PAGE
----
How to form sushi rice for nigiri
It helps to keep a bowl of cold, filtered water nearby to wet your hands between each rice ball you form for nigiri. A thin coat of water helps prevents the rice from completely sticking to your hands. Keep a towel nearby to wipe your hands as you will eventually have to wipe rice off though.
Just form the rice in your hand roughly the length of your finger, using as much rice as you’d like. Some folks like nigiri to be large enough for two bites, and some prefer much less rice to fish ratios. I like rice, and not just as filler, but you do you!
If you want to avoid the whole nigiri shaping process, it’s super easy to just scoop the rice into a bowl and layer cut fish for chirashi bowl too. You can also make sushi cut rolls or temaki style sushi with this rice. If you want to learn the difference between sushi rolls vs. hand rolls, click on my post.
What type of rice is sushi rice?
Sushi rice is typically Japanese short grain rice, which has a stickier consistency after it’s cooked.
Is there a difference between sushi rice and regular rice? Is jasmine rice sushi rice?
Sushi rice is traditionally Japanese short-grain rice and differs from other types of rice grains due to its sticky consistency. Other types of rice, such as the more popular Jasmine white rice, is a long-grain rice that has a lighter texture and is less sticky than short grain.
I prefer using short-grain rice to make sushi rice because even after adding the vinegar solution to the rice, it will not fall apart because of its sticky texture. This will keep your nigiri and sushi held together well. If you use other types of rice grains, your sushi may fall apart.
Easy Japanese Sushi Rice
- 2 cups (410 g) short grain rice medium grain works in a pinch too. organic
- tap water for rinsing rice
- 2 cups filtered water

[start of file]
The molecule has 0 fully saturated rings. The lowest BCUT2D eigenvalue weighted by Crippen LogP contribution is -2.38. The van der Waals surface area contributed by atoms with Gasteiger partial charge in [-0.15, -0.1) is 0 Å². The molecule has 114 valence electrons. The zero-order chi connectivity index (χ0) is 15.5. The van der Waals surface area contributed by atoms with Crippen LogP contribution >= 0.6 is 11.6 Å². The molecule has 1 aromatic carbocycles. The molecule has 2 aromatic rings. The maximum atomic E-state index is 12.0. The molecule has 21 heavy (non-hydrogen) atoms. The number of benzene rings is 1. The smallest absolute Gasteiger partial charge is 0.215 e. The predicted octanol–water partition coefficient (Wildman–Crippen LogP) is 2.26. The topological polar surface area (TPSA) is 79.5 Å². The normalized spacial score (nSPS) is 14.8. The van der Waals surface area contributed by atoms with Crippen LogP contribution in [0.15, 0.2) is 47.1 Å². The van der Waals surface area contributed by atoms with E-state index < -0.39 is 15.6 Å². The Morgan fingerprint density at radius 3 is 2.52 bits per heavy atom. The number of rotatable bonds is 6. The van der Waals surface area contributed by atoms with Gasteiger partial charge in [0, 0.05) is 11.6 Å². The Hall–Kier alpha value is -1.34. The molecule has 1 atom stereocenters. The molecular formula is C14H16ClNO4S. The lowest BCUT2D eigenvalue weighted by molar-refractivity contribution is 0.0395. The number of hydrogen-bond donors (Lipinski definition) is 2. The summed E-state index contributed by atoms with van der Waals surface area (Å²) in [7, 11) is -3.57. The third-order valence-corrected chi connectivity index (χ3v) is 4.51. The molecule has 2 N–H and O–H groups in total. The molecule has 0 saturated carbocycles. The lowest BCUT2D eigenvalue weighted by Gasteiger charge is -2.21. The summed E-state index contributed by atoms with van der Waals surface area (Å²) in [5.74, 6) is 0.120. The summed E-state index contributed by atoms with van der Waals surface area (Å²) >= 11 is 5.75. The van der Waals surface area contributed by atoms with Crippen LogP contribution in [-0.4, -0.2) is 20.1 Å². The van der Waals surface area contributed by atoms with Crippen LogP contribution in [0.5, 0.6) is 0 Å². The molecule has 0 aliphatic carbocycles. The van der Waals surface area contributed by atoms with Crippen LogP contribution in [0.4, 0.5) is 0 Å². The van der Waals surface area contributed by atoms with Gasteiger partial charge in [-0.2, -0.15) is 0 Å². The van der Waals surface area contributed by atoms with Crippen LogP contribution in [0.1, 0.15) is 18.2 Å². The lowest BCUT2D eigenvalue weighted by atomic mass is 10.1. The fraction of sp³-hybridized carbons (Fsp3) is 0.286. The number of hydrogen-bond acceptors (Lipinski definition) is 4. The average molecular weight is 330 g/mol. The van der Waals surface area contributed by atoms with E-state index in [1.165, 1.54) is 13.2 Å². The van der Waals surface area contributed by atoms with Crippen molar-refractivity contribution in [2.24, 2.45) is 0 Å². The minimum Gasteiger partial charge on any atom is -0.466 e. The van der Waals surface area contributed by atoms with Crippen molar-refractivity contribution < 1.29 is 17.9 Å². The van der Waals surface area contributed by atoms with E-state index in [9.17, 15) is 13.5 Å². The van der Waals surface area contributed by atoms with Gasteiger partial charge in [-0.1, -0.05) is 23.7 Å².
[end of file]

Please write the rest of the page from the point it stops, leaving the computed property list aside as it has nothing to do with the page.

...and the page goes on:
- 2 tbsp (32.6 g) rice vinegar
- 2 tbsp (30 g) sugar organic
- 1 tsp (3.5 g) kosher salt if using granulated table salt, you may need less
Cooking the rice
- Rinse the rice in a bowl over running tap water. Add about 1-2 cups of water, stir then drain. Do this about two or three times until the water is clear.
- Cook the rice in a rice cooker: Add the rice and water to the rice cooker pot, make sure the rice is flat and level with the bottom of the pot since it can shift during the rinse or transport. Push the start button. After the rice cooker beeps in about 15-20 minutes indicating it's ready, take the pot out and let it cool on the counter for about 10 minutes.
- Or cook the rice on a stovetop: Add rice and water to a medium pot over high heat without a lid and bring to a boil. Once it hits a boil, lower heat to low and cover with a lid. Don't open the lid, don't mix the rice or bother it while it does its thing. After 15 minutes, open the lid and try a grain of rice for doneness. It should be slightly firm, but fluffy, and not hard or chalky inside. If it's too raw, close the lid and add more cook time as needed. Once done let the rice cool for 10 minutes off the heat.
- While your rice is cooling, in a separate microwave safe bowl, combine the rice vinegar, salt, and sugar. Stir to combine and microwave for about 30 seconds. Stir to see if its fully dissolved and microwave another 15 seconds or so until the sugar is dissolved.
Combining rice + vinegar mixture
- Move the warm rice to a large mixing bowl. A wooden one will help by absorbing the water a bit as it cools, but metal or glass works fine too.
- Stir the vinegar mixture before each addition into the bowl of rice, adding 1/2 tbsp at a time as you gently fold the mixture into the rice. The goal is to cover each grain evenly with this mixture, without smashing the grains of rice. Once you've added all the mixture, let the rice cool to almost room temperature before using.